A system for dealing with local settings in Django projects

## Project description

# Local settings for Django projects

This package attempts to solve the problem of handling local settings in Django projects. Local
settings by definition can't be pre-defined, although perhaps they can have a reasonable default
value (mainly useful for development). Another class of local settings are *secret* settings; these
definitely shouldn't be pre-defined and should never be added to version control.

The problems with local settings are:

- How to specify which settings are local
- How to inform others which settings are local (or secret)
- How to actually give the local settings a value
- How to verify that local settings have been given a valid value
- How to ensure new local settings get set
- How to ensure local (and esp. secret) settings don't get added to version control

One common approach is to create a local settings template module with dummy/default values. When
new developers start working on a project, they copy this file (e.g., local_settings.py.template
=> local_settings.py), which is typically excluded from version control. This approach at least
identifies which settings are local, but it's not very convenient with regard to setting values and
ensuring those values are valid. Also, instead of giving you a friendly heads-up when you forget to
set a local setting, it barfs out an exception.

This package takes the approach that there will be only one settings *module* per project in the
standard location: {project}.settings. That module defines/overrides Django's base settings in
the usual way *plus* it defines which settings are local and which are secret.

In addition to the settings module, there will be one or more settings *files*. These are standard
INI files with the added twist that the values are JSON encoded. The reasoning behind this is to
use a simple, standard config file format while still allowing for easy handling of non-string
settings.

TODO: Maybe add support for different config file format (e.g., YAML)?

Once the local settings are defined, *any missing settings will be prompted for in the console*
(with pretty colors and readline support).

## Features

- Missing local settings will be prompted for (only when running on a TTY/console)
- Local settings can be defined with validators
- Local settings can be defined with doc strings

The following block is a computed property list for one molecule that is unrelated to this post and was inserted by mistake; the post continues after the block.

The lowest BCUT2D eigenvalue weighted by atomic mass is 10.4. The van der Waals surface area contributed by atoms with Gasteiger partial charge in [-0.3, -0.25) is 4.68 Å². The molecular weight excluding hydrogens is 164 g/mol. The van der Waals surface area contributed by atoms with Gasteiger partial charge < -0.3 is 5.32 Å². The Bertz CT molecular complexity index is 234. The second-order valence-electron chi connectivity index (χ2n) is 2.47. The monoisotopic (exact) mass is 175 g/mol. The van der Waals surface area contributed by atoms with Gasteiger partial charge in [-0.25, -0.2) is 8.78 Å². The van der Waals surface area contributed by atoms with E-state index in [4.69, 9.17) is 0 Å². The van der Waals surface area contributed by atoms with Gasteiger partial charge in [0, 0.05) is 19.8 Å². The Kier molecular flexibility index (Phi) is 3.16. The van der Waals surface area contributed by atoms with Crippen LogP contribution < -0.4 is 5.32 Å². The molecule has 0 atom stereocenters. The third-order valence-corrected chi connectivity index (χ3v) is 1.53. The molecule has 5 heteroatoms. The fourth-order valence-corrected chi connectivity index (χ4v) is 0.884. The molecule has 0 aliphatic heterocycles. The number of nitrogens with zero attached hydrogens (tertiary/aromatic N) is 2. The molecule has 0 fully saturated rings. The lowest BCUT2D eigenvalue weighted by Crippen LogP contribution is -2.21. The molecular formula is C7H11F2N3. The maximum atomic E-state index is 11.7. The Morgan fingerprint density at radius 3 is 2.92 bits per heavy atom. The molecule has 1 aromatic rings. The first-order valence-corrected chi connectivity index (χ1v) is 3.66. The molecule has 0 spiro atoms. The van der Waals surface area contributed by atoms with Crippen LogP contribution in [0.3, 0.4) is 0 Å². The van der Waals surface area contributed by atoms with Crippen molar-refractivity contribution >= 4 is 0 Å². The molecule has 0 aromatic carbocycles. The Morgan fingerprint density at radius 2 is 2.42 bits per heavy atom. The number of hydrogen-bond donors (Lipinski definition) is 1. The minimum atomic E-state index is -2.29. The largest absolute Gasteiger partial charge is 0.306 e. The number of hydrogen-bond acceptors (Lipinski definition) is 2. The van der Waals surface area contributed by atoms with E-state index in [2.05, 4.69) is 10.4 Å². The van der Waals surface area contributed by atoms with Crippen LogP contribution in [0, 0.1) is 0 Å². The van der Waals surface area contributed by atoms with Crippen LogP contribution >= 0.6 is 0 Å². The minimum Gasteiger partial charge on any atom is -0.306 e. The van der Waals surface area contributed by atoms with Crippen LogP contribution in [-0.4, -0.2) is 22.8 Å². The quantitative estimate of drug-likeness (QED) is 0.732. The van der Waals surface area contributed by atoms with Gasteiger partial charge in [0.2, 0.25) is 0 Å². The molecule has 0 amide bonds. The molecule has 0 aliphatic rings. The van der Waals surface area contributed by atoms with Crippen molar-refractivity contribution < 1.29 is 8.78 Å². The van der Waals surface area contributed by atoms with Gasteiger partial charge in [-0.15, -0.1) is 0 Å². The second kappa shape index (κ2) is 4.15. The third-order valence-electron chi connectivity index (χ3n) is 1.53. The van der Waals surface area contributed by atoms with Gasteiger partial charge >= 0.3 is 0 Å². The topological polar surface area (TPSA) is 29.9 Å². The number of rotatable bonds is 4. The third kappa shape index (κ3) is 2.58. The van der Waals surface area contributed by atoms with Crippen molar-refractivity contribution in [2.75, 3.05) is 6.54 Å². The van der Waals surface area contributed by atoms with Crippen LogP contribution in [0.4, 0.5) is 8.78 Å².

- Local settings can be nested in settings lists and dicts
- Settings files can extend from each other
- Includes a script to easily generate local settings files for different environments
- Supports Python 2.7 - 3.6 (using [six](http://pythonhosted.org/six/))
- Supports Django 1.7 - 1.10 (w/ provisional support for Django 1.11)

## Basic usage

- At the top of your project's settings module, import the load_and_check_settings function along
with the types of settings you need:

from local_settings import load_and_check_settings, LocalSetting, SecretSetting

- Then define some base settings and local settings:

PACKAGE = 'vcp'
DEBUG = LocalSetting(default=False)
DATABASES = {
'default': {
'ENGINE': 'django.db.backends.postgresql_pyscopg2',
'NAME': LocalSetting(default='{{PACKAGE}}'),
'USER': LocalSetting(''),
'HOST': LocalSetting(''),
'PORT': '',
},
}
SECRET_KEY = SecretSetting(doc='The secret key for doing secret stuff')

As you can see, local settings can be defined anywhere within the definition of a top level
setting. They can also have doc strings, which are displayed when prompting.

- After all the local settings are defined, add the following lines:

globals().update(_settings)

These two lines merge the project's local settings into the settings module's namespace.
Passing globals() initializes the local settings loader with base settings (e.g., PACKAGE
in the example above) and by "telling" it which settings are local settings.

load_and_check_settings() loads the project's local settings from a file (\$PWD/local.cfg by
default), prompting for any that are missing, and returns a new dictionary with local settings
merged over any base settings. When not running on a TTY/console, missing local settings will
cause an exception to be raised.

globals().update(_settings) merges all of the settings into the settings module's namespace.
After this line runs, you will be able to use the local settings just like any other settings.
For example, you could do if DEBUG: ...; at this point, DEBUG is no longer a LocalSetting
instance--it's a regular old bool.

Note: You could just write globals().update(load_and_check_settings(globals())). The spelling
above is just intended to make it more clear what's happening.

- Now you can run any manage.py command, and you will be prompted to enter any missing local
settings. On the first run, the settings file will be created. On subsequent runs when new local
settings are added to the settings module, the settings file will be appended to.

- Alternatively, you can run the included make-local-settings script to generate a local settings
file.

TODO: Discuss using multiple settings files, extending a settings file from another file, how to
specify a settings file other than the default of local.cfg, editing settings files directly, &c.

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